The first incidents that irked me came through the news two weeks ago. In one week, Todd McFarlane, Mark Millar, and Gene Conway essentially said that comic books have always been for guys and if a woman is interested in them, they just need to accept that. I’m paraphrasing, of course. But you can look it up.

As a parent of two daughters, one of whom is a 15-year-old who is discovering fandom, this gets me very angry. It leads to the bigger discussion that has been popping up in the last year or so about the mainstreaming of Geek Culture and, especially, Geek Girls.

The first idea is that Geek Culture exists because it is a safe haven for those whom Harlan Ellison so eloquently write about above, the kids like me, whose minds are faster, weirder, and more prone to flights of fancy that others in their peer groups. Kids to whom social interaction is a difficult thing. Kids to whom the idea of people with powers, or flying around time and space in a police box, or any number of other scenarios are more comforting than going to a party. Now, suddenly, people who were never considered geeks, or ever considered themselves geeks, are going to see the movies that feature these symbols of adolescent impotence and calling themselves geeks. They’re going to ComiCons and wearing tee shirts with the symbols of these fantasies on them. And, goddamnit, how dare they it belongs to US!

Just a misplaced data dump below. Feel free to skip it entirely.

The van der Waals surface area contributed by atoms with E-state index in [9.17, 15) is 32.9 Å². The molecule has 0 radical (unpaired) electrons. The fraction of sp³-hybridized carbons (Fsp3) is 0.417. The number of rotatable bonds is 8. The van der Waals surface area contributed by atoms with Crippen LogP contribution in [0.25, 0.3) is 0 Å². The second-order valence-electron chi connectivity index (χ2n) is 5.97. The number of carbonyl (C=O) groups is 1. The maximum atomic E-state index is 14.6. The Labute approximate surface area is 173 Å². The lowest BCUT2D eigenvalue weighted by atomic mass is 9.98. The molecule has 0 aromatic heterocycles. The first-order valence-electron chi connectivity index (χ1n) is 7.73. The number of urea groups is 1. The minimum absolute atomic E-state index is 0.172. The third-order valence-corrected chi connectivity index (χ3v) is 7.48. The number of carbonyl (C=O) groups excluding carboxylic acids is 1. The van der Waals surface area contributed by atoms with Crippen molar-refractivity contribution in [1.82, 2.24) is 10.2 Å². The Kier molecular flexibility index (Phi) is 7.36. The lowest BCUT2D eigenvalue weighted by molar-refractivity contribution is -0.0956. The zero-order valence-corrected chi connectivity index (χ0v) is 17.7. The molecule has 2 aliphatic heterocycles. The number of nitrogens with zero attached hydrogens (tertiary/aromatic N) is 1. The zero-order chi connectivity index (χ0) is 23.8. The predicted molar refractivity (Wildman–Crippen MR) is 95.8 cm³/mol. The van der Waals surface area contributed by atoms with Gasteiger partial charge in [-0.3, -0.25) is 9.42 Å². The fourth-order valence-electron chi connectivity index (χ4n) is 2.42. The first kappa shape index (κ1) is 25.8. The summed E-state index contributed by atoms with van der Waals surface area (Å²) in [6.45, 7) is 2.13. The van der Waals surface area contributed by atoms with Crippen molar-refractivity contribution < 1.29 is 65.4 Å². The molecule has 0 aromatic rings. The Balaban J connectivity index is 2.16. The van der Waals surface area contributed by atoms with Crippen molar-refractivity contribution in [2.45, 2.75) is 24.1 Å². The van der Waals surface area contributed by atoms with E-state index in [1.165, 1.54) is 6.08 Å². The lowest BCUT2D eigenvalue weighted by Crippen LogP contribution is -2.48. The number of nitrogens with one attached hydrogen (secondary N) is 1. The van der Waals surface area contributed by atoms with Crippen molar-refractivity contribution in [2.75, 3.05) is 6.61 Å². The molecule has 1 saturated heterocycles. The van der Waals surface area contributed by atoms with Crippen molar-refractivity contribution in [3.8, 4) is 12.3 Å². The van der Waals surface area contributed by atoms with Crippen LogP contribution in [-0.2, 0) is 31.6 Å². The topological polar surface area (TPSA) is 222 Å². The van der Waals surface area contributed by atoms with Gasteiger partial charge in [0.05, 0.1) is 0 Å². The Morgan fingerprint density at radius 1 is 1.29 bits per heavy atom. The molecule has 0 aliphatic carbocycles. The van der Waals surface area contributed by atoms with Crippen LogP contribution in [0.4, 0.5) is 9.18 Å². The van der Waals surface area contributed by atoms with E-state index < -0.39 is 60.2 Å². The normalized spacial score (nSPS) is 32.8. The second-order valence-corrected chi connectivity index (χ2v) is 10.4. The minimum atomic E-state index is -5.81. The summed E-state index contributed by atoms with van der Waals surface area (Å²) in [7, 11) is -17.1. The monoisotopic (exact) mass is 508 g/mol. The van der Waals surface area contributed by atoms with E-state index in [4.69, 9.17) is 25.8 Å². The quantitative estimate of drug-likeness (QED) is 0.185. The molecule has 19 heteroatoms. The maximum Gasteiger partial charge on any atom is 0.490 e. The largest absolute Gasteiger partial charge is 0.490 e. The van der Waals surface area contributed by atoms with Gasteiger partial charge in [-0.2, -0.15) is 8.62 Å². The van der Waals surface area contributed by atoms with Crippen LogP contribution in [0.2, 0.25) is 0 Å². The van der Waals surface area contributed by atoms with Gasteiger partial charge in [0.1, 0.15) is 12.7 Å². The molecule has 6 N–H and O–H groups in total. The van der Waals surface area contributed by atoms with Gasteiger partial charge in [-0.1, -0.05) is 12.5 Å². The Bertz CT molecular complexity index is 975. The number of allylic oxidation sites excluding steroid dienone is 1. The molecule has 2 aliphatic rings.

The second idea is far, far uglier. The second idea is that attractive young women aren’t allowed to call themselves geeks because they are attractive and girls. A fat, pimply, odd girl is acceptable because the Omega Moos know what it’s like to be ostracized because of their looks or their brains, but the pretty ones do not. How dare they wear superhero- or science fiction- or horror-themed tee shirts?! How dare they call themselves geeks?!